Lean Manufacturing Principles

Lean manufacturing is more than just a way to make products. Essentially, it is a school of thought. And while there are many lean manufacturing principles that make up this school of thought, much of the power for this system is contained in just five primary concepts. These five leading principles or values were most famously articulated in the 1990 book, “The Machine That Changed the World,” by James Womack, Daniel T. Jones, and Daniel Roos. And understanding these five lean manufacturing principles will enable you to transform your business into a lean production machine:

1. Specify value as perceived by the customer: Value must be perceived through the customer’s eyes – not merely based on the product you can provide, but the end solution they actually want.

2. Identify the value stream: Rather than thinking in terms of departments, companies using lean principles will visualize the value stream as an interconnected flow of processes that provide value; this does not include any processes or steps that do not directly contribute to the value.

3. Make the value flow through the value stream: The focus must be on value-adding steps; if non-value-adding steps are necessary, perform them simultaneous to the value-adding steps, but never put them before.

4. Pull the value from the value stream: Avoid inventory management waste by shifting to a single-piece flow that produces products on demand as needed.

5. Strive for perfection: The goal is not to improve beyond your competitors but continuous improvement and perfection in every way – from order processing to logistics to customer service.

 

Lean Manufacturing Tools

Lean production is all about getting the most out of every resource and finding better and better ways to do things. In this pursuit, numerous lean manufacturing tools have been developed and refined. And here are some of the most powerful tools to use in your lean manufacturing operations.

5S
5S is a system emphasizing cleanliness and organization in the workplace by following five essential standards:

1. Sort: keep workplace free of all unnecessary items.

2. Set: all things should be in order for each unique workplace to ensure maximum ease and efficiency.

3. Shine: everyone should be a janitor; everyone is responsible for keeping their workspace clean and tidy.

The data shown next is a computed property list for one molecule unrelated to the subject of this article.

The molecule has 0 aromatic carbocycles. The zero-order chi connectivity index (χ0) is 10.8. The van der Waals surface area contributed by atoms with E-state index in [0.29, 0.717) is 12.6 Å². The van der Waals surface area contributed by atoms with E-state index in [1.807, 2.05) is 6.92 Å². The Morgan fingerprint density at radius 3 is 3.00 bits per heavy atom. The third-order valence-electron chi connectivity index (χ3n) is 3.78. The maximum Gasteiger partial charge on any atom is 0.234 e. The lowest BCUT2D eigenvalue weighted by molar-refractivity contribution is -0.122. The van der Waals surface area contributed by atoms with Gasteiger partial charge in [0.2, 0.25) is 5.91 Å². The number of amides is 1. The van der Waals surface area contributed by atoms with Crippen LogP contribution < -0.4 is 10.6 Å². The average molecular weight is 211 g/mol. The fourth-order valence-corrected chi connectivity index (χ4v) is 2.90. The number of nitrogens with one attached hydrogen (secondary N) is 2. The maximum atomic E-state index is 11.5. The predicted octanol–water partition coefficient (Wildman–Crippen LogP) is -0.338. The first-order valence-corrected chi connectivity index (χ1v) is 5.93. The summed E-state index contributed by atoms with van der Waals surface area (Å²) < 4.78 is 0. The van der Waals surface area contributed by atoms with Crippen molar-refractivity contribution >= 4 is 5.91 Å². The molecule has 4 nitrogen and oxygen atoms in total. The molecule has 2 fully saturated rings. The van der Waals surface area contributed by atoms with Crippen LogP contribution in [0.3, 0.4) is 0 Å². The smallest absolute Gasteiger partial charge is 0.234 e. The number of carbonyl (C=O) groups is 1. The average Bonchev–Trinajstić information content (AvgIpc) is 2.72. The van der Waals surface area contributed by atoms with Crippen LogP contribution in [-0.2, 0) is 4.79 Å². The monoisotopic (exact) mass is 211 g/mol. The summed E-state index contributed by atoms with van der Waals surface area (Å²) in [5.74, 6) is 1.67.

4. Standardize: all roles and tasks should be standardized in lists and schedules to promote good habits.

5. Sustain: ensure everyone is committed to the long-term goal.

Just-In-Time (JIT)
Just-In-Time or Just-In-Sequence (JIS) is a form of lean manufacturing and a logistics method for inventory control. JIT is a system of manufacturing what the customer wants, in the quanity the customer wants, when the customer wants it. This allows the reduction or elimination of buffers or inventory, and means the use of delivered components within minutes of their delivery.

Gemba
Gemba means “the real place” in Japanese, and refers to the factory floor in manufacturing – or any place where the value happens. In lean manufacturing philosophy, this technique involves a “Gemba walk” management must regularly go on at the site. This allows management to get a real feel for the process and any issues to address.

Value Stream Mapping
This tool involves creation of a flow diagram depicting each and every step in the value process. Such a map allows for evaluation of all steps to identify waste and inefficiency and to reduce manufacturing time.

Kaizen
This strategy for continuous improvement is one of the most powerful and important tools for lean manufacturing operations. From the Japanese words, kai, meaning “change,” and zen, meaning “good,” this tool emphasizes the need for good change on an ongoing basis. This means documenting and managing procedures and taking input and feedback from all members of the company. Over time, this lean manufacturing tool will incrementally produce powerful changes for the better.

Bottleneck
The goal in view is to identify the weakest link or proverbial bottleneck holding back the speed of the overall process. Lean manufacturing often utilizes bottleneck analyses to determine the slowest processes and steps in the manufacturing stream. Speeding up just one or two small functions can often dramatically speed up the entire manufacturing process.

Kanban
This Japanese word for “signs” refers to a system of using cards or signs to indicate three phases each product moves through: do, doing, and done. Using this visual “pull” system, it becomes easier to manage only those parts needed for a specific production run. This eliminates the need for excess inventory or backlogged products.

Continuous Flow
Closely associated with Kanban and JIT, this tool integrates all production elements through ongoing examination, evaluation, and improvement. In order to provide stability and continuity, continuous flow usually means leaving the factory running 24 hours a day with no interruption and very little waste if any. This is the opposite of batch production.

 

Lean Byproducts: Agility, Competitiveness, and Quality

Through following these principles of lean manufacturing, adopting these tools, and reducing these key wastes, manufacturers who specialize in lean concepts create highly desirable byproducts. Lean production results in a certain agility in meeting the competitive demands of a swiftly evolving marketplace. The focus on total expense and value rather than on single component costs not only eliminates waste and inefficiency, it also promotes quality and customer-driven solutions.

The faster products can flow through an organization from start to finish, the faster that company can respond to market demands and satisfy the consumer. And the more efficient that process is, the more quality the company can afford for each dollar. Lean manufacturing powerfully enables producers to navigate the changing market with precision and agility. This comes from traveling light and from a manufacturing process utilizing surgical precision. In the end, as streamlined, stripped down, and simplified as they are, lean producers are the giants of modern manufacturing.